Her areas of erudition include ethics in psychology, feminist psychology, multicultural and Latiné psychologies. She is the former president of the Society for the Psychology of Women and former chair of the Committee for Women in Psychology.


The policy released under her guardianship, titled “Policy Statement on Affirming Evidence-Based Inclusive Care for Transgender, Gender Diverse, and Nonbinary Individuals, Addressing Misinformation, and the Role of Psychological Practice and Science,” was approved by the APA’s governing Council of Representatives on Feb. 24 by a vote of 153-9 with one abstention.


"It sends a clear message that state bans on gender-affirming care disregard the comprehensive body of medical and psychological research supporting the positive impact of such treatments in alleviating psychological distress and improving overall well-being for transgender, gender diverse and nonbinary individuals throughout their lives,” De La Fuentes said.


The APA elects new presidents annually and since 2010 only four men have served in that capacity. The psychology and psychiatry professional ranks existed of almost 100% white males in the 1800s and 1900s.


Thema Bryant-Davis, PhD., served as president in 2023. The daughter of two pastors, she is an ordained elder in the African American Episcopal Church and leads South Los Angeles' historic First AME Church's mental health ministry.


“The people and communities we as psychologists serve are living through a difficult period that continues to bring hurt and injustice to so many,” Bryant-Davis said.


“The APA and the science of psychology are ideally situated to address the triple threat of trauma, loss and inequities that currently plagues our society. It is my vision to leverage psychology to enhance people’s lives in a post-pandemic world," she added.


She previously served as president of the Society for the Psychology of Women, and from 2000 to 2004 she was the APA’s representative to the United Nations.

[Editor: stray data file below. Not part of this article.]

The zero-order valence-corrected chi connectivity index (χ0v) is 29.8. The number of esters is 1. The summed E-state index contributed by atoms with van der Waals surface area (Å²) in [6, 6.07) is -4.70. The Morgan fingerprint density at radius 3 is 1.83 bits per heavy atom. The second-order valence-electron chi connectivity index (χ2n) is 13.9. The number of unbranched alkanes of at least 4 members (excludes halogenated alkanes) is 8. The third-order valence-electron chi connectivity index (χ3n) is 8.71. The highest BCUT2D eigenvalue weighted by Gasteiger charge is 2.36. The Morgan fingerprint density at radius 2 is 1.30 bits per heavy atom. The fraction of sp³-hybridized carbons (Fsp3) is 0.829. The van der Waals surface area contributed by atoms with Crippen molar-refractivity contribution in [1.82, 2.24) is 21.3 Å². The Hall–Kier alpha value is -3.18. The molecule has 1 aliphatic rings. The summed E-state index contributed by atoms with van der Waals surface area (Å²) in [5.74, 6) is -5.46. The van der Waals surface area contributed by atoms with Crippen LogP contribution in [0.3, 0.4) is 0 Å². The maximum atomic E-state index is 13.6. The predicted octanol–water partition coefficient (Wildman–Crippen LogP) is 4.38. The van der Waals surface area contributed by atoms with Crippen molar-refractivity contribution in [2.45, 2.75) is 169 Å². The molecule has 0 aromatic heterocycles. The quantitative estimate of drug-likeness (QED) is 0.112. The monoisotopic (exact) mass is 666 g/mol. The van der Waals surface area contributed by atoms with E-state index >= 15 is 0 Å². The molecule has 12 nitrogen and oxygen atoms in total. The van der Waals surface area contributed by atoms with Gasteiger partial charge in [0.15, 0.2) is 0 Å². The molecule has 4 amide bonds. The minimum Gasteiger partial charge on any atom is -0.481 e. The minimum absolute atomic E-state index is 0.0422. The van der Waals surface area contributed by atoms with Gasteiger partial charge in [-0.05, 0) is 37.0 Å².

Since at least 2011, the visionary APA has adopted a mission of seeking "social justice."


Conservative political analyst and podcast host Candace Owens recently admitted she had outraged the psychology community last week when she centered her show around the question, "Did you know that the entire field of psychology was built by pedophiles and perverts?"


Owens highlighted the stories of psychoanalysis founder Sigmund Freud and John Money, a 20th-century researcher. She focused on Magnus Hirschfeld, a German-Jewish sexologist whose work was burned by Nazis.


She alleged that Freud, Money and Hirschfield were "homosexual" and that they had a focus on the sexuality of children.


“Yes, he was a homosexual,” she said, referring to Hirschfeld. She also introduced a photograph in which Hirschfeld is seen holding hands with a man. 


“In my view, he’s a pervert,” Owens said. “It doesn’t mean that his library or his institute should have been burned down— there’s no excuse for burning down an institute— but we don’t then also pretend that somebody that is perverse is also a hero.”


Tell us your opinion in the comments. How should treatment for individuals who want to change their birth genders proceed?


____________________________


Reginald Spann is the Publisher and Senior Content Editor of both The Christian Commander and Seven Angels Sentinel. He has been writing and editing professionally for over 20 years and is the author of the book: The Healing of a Nation.


A graduate of the University of Missouri - St. Louis' school of psychology (BA) with a minor in communications, he is a freelance journalist who is available for editing and writing about a variety of content including sports, religion, politics, entertainment and pop culture.


You may contact him through our Partnership page at christiancommander.com




1 comment

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wyoung1949
04 במרץ
דירוג של 5 מתוך 5 כוכבים

Living has been made complicated either by self or by others who are for or against regardless of race, sex, gender preference. I believe that people in general want to be loved, happy and accepted by others no matter what race, gender, etc. It’s a hard conversation but must continue to be reviewed.